Mtr4b V2.3 Mountain Topper

From LNR’s site:

Update: 2/24/22: MTR4 V2.3 online ordering is now active! We are releasing 100 units and they will be available as first come, first served. We have a handful of units built now but are expected to quickly have a 3-4 week lead-time before they ship. This could be LONGER and we can’t guarantee shipment in that timeframe but will do our best. We have enough parts in hand for 250 units so there will be another release of this model once we have shipped the first 100.

Also, the MTR4b pricing was increased slightly (up $20) to cover part cost increases. The overall costs were much higher but we know how bad overall inflation has been so we want to be as reasonable as humanly possible. Thanks so much for your continued patience and we know you will enjoy this radio!


The old 3B is far superior for SOTA. LNR needs to ditch 80 and give us a band that is more useful like 15, 17, 12, 10.


12 and 10m is too high in frequency, the rig would need a re-design. I’m guessing that an SI5351 would be more useful these days.

73, Colin

Agreed… but 17 wouldn’t require a redesign. I converted the 30m on one of my old MTR3’s over to 17 and it works great! An MTR4 with 17/20/30/40 would be much more useful for SOTA.


I vote for this as well, in the same form factor as the MTR-3B and with a SWR meter :slight_smile:


For about half the cost you can get the three most useful bands with a Venus SW-3B…plus an encoder!…/sw-3b-qrp-cw-transceiver/ Etienne-K7ATN

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I look on the used market every now and then for a MTR-5b… that would be my favorite :blush:

73 Armin


I have both but the MTR-3B is a special beast. Not sure what it is… the boxy look, the color, the logo, the polished UI, the history behind the the MTR series? Probably all of this actually!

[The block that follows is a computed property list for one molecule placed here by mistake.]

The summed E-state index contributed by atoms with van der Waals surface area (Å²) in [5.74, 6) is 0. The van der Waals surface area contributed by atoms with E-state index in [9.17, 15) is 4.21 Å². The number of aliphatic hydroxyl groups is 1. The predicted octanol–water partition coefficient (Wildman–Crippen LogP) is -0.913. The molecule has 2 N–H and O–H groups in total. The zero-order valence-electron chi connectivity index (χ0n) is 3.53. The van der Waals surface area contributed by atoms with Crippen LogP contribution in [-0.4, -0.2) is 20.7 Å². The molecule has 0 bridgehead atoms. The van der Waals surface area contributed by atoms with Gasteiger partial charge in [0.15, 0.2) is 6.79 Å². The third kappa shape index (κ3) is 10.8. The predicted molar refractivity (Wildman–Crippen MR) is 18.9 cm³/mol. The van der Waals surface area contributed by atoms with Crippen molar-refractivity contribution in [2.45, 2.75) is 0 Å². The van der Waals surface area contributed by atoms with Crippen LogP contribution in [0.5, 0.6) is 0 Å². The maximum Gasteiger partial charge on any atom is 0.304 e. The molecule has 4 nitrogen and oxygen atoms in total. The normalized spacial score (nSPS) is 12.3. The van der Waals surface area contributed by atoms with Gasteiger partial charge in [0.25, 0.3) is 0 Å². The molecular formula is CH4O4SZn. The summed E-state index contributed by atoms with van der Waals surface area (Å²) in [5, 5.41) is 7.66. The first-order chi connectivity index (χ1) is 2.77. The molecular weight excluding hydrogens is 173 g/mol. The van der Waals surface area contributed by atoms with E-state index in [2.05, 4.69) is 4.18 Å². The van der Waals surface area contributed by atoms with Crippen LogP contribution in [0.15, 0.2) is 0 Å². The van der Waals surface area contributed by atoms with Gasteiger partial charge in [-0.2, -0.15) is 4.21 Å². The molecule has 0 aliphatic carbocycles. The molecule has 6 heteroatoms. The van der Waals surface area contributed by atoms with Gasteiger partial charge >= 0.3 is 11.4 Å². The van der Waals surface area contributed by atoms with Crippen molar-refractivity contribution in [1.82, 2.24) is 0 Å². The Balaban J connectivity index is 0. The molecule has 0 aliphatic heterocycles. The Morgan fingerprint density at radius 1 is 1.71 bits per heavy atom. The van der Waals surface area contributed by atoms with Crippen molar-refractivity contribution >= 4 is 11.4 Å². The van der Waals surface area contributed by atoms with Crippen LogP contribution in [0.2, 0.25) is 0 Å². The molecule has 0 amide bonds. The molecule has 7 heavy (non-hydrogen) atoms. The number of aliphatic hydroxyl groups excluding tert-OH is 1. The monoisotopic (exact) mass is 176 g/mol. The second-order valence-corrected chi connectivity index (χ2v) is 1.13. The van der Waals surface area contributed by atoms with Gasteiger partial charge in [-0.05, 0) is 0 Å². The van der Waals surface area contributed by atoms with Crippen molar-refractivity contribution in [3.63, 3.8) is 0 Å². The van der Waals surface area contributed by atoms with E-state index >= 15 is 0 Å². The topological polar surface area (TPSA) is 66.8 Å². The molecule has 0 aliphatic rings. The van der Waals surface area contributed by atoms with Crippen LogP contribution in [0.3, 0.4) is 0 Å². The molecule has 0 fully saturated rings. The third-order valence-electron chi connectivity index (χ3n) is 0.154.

The lack of encoder doesn’t bother me at all for SOTA activations. For QRP SOTA chasing I would prefer the SW-3B indeed.


Short history of the MTR’s ancestors (the ATS series) by the man himself.

Group: AT_Sprint Message: 2427 From: Steven Weber Date: 12/11/2007
Subject: Re: History of ATS series

The ATS series started out as a SMT project in an attempt to build a trail
friendly rig into an Altoids tin. It was built on two boards which plugged
in together, was a dual band 20/40 meter rig with relay switched filters.
The PA was a NPN SOT-223 device with a fairly low Ft, so power out wasn’t
very good, even at 12 volts. Maybe 2 watts on 40 and 1 watt on 20.

Besides the low power output, the most serious problem was mechanical. The
two boards were the same size and had common connections along both edges
of the boards. Both boards had to be connected together for anything to
work, so it was very difficult to trouble shoot if something wasn’t working
right. Longish jumpers had to be soldered between the boards so they could
be placed next to each other, instead of being stacked so it could be
worked on.

Dispite this, I put picutres of the rig on my then new web site on
It wasn’t long before I was getting requests to kit the rig. Since what I
had wasn’t real practical to kit or build, I went back to work on it.

The breakthrough which made the ATS rigs possible was the invention of the
square wave, logic gate driven 2N7000 PA. At last I had a PA which was
simple, took up little board space, was effiecent, had consistant power
output on different bands, worked at low voltages and used common,
inexpensive parts. The second innovation was to use the now familer band
filter module boards. I was now able to fit everything on a single board,